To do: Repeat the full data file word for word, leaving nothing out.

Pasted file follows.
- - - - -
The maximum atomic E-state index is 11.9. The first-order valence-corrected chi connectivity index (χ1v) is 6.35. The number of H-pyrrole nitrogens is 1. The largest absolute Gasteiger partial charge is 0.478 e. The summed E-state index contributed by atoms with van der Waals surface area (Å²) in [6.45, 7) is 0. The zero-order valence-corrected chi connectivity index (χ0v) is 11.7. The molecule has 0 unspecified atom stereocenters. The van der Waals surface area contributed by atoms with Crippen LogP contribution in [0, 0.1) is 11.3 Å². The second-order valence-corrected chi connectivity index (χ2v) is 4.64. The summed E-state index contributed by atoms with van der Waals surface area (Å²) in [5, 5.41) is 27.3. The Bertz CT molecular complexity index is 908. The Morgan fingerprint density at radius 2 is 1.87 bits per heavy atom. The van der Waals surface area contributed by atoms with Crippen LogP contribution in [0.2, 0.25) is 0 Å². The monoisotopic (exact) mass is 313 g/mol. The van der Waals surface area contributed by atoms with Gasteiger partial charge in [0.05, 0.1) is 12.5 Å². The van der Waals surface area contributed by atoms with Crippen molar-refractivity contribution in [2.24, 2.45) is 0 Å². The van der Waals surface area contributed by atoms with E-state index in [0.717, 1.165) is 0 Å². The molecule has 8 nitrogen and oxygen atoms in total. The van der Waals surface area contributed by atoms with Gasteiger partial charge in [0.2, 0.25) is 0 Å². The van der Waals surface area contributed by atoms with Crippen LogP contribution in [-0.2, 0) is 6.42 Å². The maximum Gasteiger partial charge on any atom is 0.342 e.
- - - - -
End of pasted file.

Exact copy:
The maximum atomic E-state index is 11.9. The first-order valence-corrected chi connectivity index (χ1v) is 6.35. The number of H-pyrrole nitrogens is 1. The largest absolute Gasteiger partial charge is 0.478 e. The summed E-state index contributed by atoms with van der Waals surface area (Å²) in [6.45, 7) is 0. The zero-order valence-corrected chi connectivity index (χ0v) is 11.7. The molecule has 0 unspecified atom stereocenters. The van der Waals surface area contributed by atoms with Crippen LogP contribution in [0, 0.1) is 11.3 Å². The second-order valence-corrected chi connectivity index (χ2v) is 4.64. The summed E-state index contributed by atoms with van der Waals surface area (Å²) in [5, 5.41) is 27.3. The Bertz CT molecular complexity index is 908. The Morgan fingerprint density at radius 2 is 1.87 bits per heavy atom. The van der Waals surface area contributed by atoms with Crippen LogP contribution in [0.2, 0.25) is 0 Å². The monoisotopic (exact) mass is 313 g/mol. The van der Waals surface area contributed by atoms with Gasteiger partial charge in [0.05, 0.1) is 12.5 Å². The van der Waals surface area contributed by atoms with Crippen molar-refractivity contribution in [2.24, 2.45) is 0 Å². The van der Waals surface area contributed by atoms with E-state index in [0.717, 1.165) is 0 Å². The molecule has 8 nitrogen and oxygen atoms in total. The van der Waals surface area contributed by atoms with Gasteiger partial charge in [0.2, 0.25) is 0 Å². The van der Waals surface area contributed by atoms with Crippen LogP contribution in [-0.2, 0) is 6.42 Å². The maximum Gasteiger partial charge on any atom is 0.342 e.